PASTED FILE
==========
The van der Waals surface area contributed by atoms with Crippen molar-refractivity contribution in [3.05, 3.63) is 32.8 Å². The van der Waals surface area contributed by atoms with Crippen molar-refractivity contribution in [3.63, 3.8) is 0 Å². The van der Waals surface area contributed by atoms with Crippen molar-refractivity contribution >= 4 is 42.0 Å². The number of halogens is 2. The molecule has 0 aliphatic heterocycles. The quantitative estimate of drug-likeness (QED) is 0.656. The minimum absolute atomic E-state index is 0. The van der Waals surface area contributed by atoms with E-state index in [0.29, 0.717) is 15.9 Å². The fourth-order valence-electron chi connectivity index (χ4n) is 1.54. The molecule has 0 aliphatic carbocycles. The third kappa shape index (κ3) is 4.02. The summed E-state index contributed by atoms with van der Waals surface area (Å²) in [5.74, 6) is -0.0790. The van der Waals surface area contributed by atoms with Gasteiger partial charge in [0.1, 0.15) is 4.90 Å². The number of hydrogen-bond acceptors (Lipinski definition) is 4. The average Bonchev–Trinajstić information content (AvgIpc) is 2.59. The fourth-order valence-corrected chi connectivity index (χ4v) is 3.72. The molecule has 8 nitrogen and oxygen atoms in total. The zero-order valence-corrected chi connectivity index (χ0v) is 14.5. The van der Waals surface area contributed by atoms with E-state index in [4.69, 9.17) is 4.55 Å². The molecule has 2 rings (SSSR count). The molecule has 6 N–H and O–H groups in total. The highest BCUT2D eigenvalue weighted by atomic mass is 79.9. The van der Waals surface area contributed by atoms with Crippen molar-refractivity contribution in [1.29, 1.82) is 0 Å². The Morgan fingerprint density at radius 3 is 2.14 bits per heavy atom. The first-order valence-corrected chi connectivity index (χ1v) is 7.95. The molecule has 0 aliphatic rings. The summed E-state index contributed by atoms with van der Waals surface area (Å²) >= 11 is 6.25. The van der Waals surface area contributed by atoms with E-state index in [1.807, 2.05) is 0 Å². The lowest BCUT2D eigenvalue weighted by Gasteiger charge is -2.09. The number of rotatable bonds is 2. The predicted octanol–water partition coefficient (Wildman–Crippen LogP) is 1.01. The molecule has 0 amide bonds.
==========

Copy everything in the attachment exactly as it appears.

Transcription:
The van der Waals surface area contributed by atoms with Crippen molar-refractivity contribution in [3.05, 3.63) is 32.8 Å². The van der Waals surface area contributed by atoms with Crippen molar-refractivity contribution in [3.63, 3.8) is 0 Å². The van der Waals surface area contributed by atoms with Crippen molar-refractivity contribution >= 4 is 42.0 Å². The number of halogens is 2. The molecule has 0 aliphatic heterocycles. The quantitative estimate of drug-likeness (QED) is 0.656. The minimum absolute atomic E-state index is 0. The van der Waals surface area contributed by atoms with E-state index in [0.29, 0.717) is 15.9 Å². The fourth-order valence-electron chi connectivity index (χ4n) is 1.54. The molecule has 0 aliphatic carbocycles. The third kappa shape index (κ3) is 4.02. The summed E-state index contributed by atoms with van der Waals surface area (Å²) in [5.74, 6) is -0.0790. The van der Waals surface area contributed by atoms with Gasteiger partial charge in [0.1, 0.15) is 4.90 Å². The number of hydrogen-bond acceptors (Lipinski definition) is 4. The average Bonchev–Trinajstić information content (AvgIpc) is 2.59. The fourth-order valence-corrected chi connectivity index (χ4v) is 3.72. The molecule has 8 nitrogen and oxygen atoms in total. The zero-order valence-corrected chi connectivity index (χ0v) is 14.5. The van der Waals surface area contributed by atoms with E-state index in [4.69, 9.17) is 4.55 Å². The molecule has 2 rings (SSSR count). The molecule has 6 N–H and O–H groups in total. The highest BCUT2D eigenvalue weighted by atomic mass is 79.9. The van der Waals surface area contributed by atoms with Crippen molar-refractivity contribution in [1.29, 1.82) is 0 Å². The Morgan fingerprint density at radius 3 is 2.14 bits per heavy atom. The first-order valence-corrected chi connectivity index (χ1v) is 7.95. The molecule has 0 aliphatic rings. The summed E-state index contributed by atoms with van der Waals surface area (Å²) >= 11 is 6.25. The van der Waals surface area contributed by atoms with E-state index in [1.807, 2.05) is 0 Å². The lowest BCUT2D eigenvalue weighted by Gasteiger charge is -2.09. The number of rotatable bonds is 2. The predicted octanol–water partition coefficient (Wildman–Crippen LogP) is 1.01. The molecule has 0 amide bonds.